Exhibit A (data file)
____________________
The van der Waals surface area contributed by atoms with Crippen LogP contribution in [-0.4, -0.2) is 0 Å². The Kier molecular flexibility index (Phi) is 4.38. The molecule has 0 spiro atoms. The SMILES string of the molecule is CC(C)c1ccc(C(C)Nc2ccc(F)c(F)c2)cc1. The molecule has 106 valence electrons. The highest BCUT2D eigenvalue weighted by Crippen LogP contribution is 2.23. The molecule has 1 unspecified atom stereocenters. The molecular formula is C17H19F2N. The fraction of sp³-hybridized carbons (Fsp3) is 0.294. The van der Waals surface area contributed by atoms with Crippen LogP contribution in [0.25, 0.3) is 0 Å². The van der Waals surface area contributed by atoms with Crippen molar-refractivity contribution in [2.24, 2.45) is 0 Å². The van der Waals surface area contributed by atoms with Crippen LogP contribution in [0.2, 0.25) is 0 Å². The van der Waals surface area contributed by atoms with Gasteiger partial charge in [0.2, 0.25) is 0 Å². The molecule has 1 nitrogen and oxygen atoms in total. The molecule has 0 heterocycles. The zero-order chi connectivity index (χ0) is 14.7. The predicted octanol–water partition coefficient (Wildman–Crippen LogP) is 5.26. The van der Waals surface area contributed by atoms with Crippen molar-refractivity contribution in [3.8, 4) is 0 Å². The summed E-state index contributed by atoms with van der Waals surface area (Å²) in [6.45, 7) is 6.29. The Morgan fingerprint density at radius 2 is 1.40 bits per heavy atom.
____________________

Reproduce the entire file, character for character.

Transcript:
The van der Waals surface area contributed by atoms with Crippen LogP contribution in [-0.4, -0.2) is 0 Å². The Kier molecular flexibility index (Phi) is 4.38. The molecule has 0 spiro atoms. The SMILES string of the molecule is CC(C)c1ccc(C(C)Nc2ccc(F)c(F)c2)cc1. The molecule has 106 valence electrons. The highest BCUT2D eigenvalue weighted by Crippen LogP contribution is 2.23. The molecule has 1 unspecified atom stereocenters. The molecular formula is C17H19F2N. The fraction of sp³-hybridized carbons (Fsp3) is 0.294. The van der Waals surface area contributed by atoms with Crippen LogP contribution in [0.25, 0.3) is 0 Å². The van der Waals surface area contributed by atoms with Crippen molar-refractivity contribution in [2.24, 2.45) is 0 Å². The van der Waals surface area contributed by atoms with Crippen LogP contribution in [0.2, 0.25) is 0 Å². The van der Waals surface area contributed by atoms with Gasteiger partial charge in [0.2, 0.25) is 0 Å². The molecule has 1 nitrogen and oxygen atoms in total. The molecule has 0 heterocycles. The zero-order chi connectivity index (χ0) is 14.7. The predicted octanol–water partition coefficient (Wildman–Crippen LogP) is 5.26. The van der Waals surface area contributed by atoms with Crippen molar-refractivity contribution in [3.8, 4) is 0 Å². The summed E-state index contributed by atoms with van der Waals surface area (Å²) in [6.45, 7) is 6.29. The Morgan fingerprint density at radius 2 is 1.40 bits per heavy atom.